In “A Hero Among Heroes” (Sins of Omission, March), Roger McGrath wrote, “Ever since the late 1960’s, the cultural Marxists of academe have worked assiduously to destroy American heroes.”  I surely agree with him; however, he uses the term cultural Marxist, which sounds to me like an oxymoron, since Marxists have no culture in the traditional sense of the term.  They tear down and destroy all that has gone before them, replacing it with nothing.

The culture that remains in the United States is in the Southern states, where some real element of cultural conservation has survived, though it is fading at the same rate as that of Southerners who find higher-paying jobs in the West or North.

American socialists reject and demonize the past while they spend its capital and prosper on the success that past views and policies of liberty have brought them.  It does not occur to the United States—or to the world, for that matter—that the catastrophic violence and massive financial and social failure of socialism have anything to do with socialism and its “invincible arrogance,” as Michael McMahon described it so well in his article “The Abolition of Learning” (Views).

The South, like a “Stonewall,” still honors Washington, Jefferson, Henry, Randolph, Calhoun, Davis, Lee, and Jackson, while American socialists scrounge for heroes among the world’s failed socialists “leaders,” some of whom led the United States into the great wars—men such as Lincoln, Wilson, Roosevelt, Truman, and Kennedy.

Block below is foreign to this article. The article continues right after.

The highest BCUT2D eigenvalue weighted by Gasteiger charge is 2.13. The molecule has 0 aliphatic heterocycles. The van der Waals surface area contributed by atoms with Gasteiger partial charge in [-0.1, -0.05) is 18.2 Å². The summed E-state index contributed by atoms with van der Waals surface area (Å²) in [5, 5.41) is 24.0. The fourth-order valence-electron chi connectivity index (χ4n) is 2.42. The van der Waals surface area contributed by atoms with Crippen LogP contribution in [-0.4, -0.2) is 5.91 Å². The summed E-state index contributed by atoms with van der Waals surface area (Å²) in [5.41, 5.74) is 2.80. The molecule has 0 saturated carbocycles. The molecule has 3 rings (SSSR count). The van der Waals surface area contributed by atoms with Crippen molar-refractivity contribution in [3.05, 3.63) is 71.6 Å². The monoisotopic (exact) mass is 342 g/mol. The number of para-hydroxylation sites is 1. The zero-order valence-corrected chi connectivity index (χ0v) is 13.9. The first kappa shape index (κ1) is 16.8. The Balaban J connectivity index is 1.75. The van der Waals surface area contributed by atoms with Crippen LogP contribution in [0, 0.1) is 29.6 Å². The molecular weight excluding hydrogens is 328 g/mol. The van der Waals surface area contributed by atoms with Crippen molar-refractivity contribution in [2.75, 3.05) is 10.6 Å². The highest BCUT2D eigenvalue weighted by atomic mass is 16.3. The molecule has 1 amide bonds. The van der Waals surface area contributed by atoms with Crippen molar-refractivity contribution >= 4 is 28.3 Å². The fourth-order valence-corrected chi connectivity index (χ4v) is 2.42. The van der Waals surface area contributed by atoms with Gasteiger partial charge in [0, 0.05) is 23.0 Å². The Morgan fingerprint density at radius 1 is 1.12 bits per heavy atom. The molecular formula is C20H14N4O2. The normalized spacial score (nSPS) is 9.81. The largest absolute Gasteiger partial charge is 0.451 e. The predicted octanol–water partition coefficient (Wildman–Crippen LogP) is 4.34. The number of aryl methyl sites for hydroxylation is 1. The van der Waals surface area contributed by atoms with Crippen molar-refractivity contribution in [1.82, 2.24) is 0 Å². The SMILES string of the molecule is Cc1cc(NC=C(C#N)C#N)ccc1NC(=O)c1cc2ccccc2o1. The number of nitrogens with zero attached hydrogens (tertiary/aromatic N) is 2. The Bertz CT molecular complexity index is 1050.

The truth is that free people mind their own business and establish those permanent things that create order and sustain liberty—faith, family, tradition, community, private property, loyalty, courage, and honor.  Without the permanent things, a nation becomes just another bankrupt and crumbling empire.

When democratically determined values have fully replaced religious morals, a society is finished, and new civilizations will replace it, over the bones and ashes of its true heroes.

I always look forward to reading your excellent magazine each month.

        —Timothy D. Manning, Sr.
Kernersville, NC

I have a highly technical quibble with one item in Roger McGrath’s “A Hero Among Heroes.”  He refers to Audie Murphy firing a “.50 caliber” machine gun from a German tank destroyer.  Neither German tanks nor German tank destroyers carried .50-caliber machine guns.  Those that had machine guns (and not all types did) used the 7.9 mm gun.  That is (approximately) .30 caliber.

        —Henry E. Heatherly
Lafayette, LA